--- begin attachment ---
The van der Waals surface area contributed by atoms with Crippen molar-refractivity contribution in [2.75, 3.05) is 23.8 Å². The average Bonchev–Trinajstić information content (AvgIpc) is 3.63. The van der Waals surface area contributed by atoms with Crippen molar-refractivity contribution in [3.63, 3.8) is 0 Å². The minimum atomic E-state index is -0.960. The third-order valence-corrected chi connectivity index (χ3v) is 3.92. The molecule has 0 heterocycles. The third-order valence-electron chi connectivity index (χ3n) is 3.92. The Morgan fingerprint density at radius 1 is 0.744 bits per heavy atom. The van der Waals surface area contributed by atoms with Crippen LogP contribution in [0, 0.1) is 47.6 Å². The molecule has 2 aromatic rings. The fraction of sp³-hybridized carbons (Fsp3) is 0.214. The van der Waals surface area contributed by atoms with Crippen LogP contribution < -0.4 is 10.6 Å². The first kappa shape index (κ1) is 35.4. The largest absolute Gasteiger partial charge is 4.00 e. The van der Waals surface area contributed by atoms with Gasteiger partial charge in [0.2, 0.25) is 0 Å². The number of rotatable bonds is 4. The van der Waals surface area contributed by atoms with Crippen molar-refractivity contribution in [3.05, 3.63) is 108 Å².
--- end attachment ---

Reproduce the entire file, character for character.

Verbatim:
The van der Waals surface area contributed by atoms with Crippen molar-refractivity contribution in [2.75, 3.05) is 23.8 Å². The average Bonchev–Trinajstić information content (AvgIpc) is 3.63. The van der Waals surface area contributed by atoms with Crippen molar-refractivity contribution in [3.63, 3.8) is 0 Å². The minimum atomic E-state index is -0.960. The third-order valence-corrected chi connectivity index (χ3v) is 3.92. The molecule has 0 heterocycles. The third-order valence-electron chi connectivity index (χ3n) is 3.92. The Morgan fingerprint density at radius 1 is 0.744 bits per heavy atom. The van der Waals surface area contributed by atoms with Crippen LogP contribution in [0, 0.1) is 47.6 Å². The molecule has 2 aromatic rings. The fraction of sp³-hybridized carbons (Fsp3) is 0.214. The van der Waals surface area contributed by atoms with Crippen LogP contribution < -0.4 is 10.6 Å². The first kappa shape index (κ1) is 35.4. The largest absolute Gasteiger partial charge is 4.00 e. The van der Waals surface area contributed by atoms with Gasteiger partial charge in [0.2, 0.25) is 0 Å². The number of rotatable bonds is 4. The van der Waals surface area contributed by atoms with Crippen molar-refractivity contribution in [3.05, 3.63) is 108 Å².